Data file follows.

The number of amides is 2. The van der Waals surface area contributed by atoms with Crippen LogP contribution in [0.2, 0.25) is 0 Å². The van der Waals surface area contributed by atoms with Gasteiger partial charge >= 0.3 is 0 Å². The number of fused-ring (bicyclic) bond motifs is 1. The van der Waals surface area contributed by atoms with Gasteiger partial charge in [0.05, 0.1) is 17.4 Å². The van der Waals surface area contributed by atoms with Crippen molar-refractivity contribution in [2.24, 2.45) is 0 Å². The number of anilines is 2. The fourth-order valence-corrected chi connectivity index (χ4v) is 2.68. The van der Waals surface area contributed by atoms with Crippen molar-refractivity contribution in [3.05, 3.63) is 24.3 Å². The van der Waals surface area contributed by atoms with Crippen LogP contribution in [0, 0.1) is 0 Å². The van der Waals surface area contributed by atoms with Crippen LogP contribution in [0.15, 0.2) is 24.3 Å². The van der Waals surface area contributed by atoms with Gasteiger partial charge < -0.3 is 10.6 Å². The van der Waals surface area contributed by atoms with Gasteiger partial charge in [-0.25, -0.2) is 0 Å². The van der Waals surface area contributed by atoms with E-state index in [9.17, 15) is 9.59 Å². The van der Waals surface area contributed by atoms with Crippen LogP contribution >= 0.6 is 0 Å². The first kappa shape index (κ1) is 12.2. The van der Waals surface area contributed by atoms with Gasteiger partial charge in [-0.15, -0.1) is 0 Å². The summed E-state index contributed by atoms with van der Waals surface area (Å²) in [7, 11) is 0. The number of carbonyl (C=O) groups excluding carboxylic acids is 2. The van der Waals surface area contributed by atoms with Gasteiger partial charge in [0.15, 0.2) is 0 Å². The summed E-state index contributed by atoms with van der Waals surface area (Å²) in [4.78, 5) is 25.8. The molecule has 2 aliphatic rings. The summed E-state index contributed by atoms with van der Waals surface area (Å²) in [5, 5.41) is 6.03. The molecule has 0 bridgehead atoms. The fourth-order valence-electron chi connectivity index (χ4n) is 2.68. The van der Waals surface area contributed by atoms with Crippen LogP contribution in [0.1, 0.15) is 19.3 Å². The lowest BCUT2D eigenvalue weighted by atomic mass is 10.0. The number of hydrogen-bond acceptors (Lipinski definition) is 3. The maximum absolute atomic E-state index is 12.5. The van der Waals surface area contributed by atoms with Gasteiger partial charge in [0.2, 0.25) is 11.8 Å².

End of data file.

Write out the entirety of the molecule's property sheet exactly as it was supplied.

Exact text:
The number of amides is 2. The van der Waals surface area contributed by atoms with Crippen LogP contribution in [0.2, 0.25) is 0 Å². The van der Waals surface area contributed by atoms with Gasteiger partial charge >= 0.3 is 0 Å². The number of fused-ring (bicyclic) bond motifs is 1. The van der Waals surface area contributed by atoms with Gasteiger partial charge in [0.05, 0.1) is 17.4 Å². The van der Waals surface area contributed by atoms with Crippen molar-refractivity contribution in [2.24, 2.45) is 0 Å². The number of anilines is 2. The fourth-order valence-corrected chi connectivity index (χ4v) is 2.68. The van der Waals surface area contributed by atoms with Crippen molar-refractivity contribution in [3.05, 3.63) is 24.3 Å². The van der Waals surface area contributed by atoms with Crippen LogP contribution in [0, 0.1) is 0 Å². The van der Waals surface area contributed by atoms with Crippen LogP contribution in [0.15, 0.2) is 24.3 Å². The van der Waals surface area contributed by atoms with Gasteiger partial charge < -0.3 is 10.6 Å². The van der Waals surface area contributed by atoms with Gasteiger partial charge in [-0.25, -0.2) is 0 Å². The van der Waals surface area contributed by atoms with E-state index in [9.17, 15) is 9.59 Å². The van der Waals surface area contributed by atoms with Crippen LogP contribution >= 0.6 is 0 Å². The first kappa shape index (κ1) is 12.2. The van der Waals surface area contributed by atoms with Gasteiger partial charge in [-0.15, -0.1) is 0 Å². The summed E-state index contributed by atoms with van der Waals surface area (Å²) in [7, 11) is 0. The number of carbonyl (C=O) groups excluding carboxylic acids is 2. The van der Waals surface area contributed by atoms with Gasteiger partial charge in [0.15, 0.2) is 0 Å². The summed E-state index contributed by atoms with van der Waals surface area (Å²) in [4.78, 5) is 25.8. The molecule has 2 aliphatic rings. The summed E-state index contributed by atoms with van der Waals surface area (Å²) in [5, 5.41) is 6.03. The molecule has 0 bridgehead atoms. The fourth-order valence-electron chi connectivity index (χ4n) is 2.68. The van der Waals surface area contributed by atoms with Crippen LogP contribution in [0.1, 0.15) is 19.3 Å². The lowest BCUT2D eigenvalue weighted by atomic mass is 10.0. The number of hydrogen-bond acceptors (Lipinski definition) is 3. The maximum absolute atomic E-state index is 12.5. The van der Waals surface area contributed by atoms with Gasteiger partial charge in [0.2, 0.25) is 11.8 Å².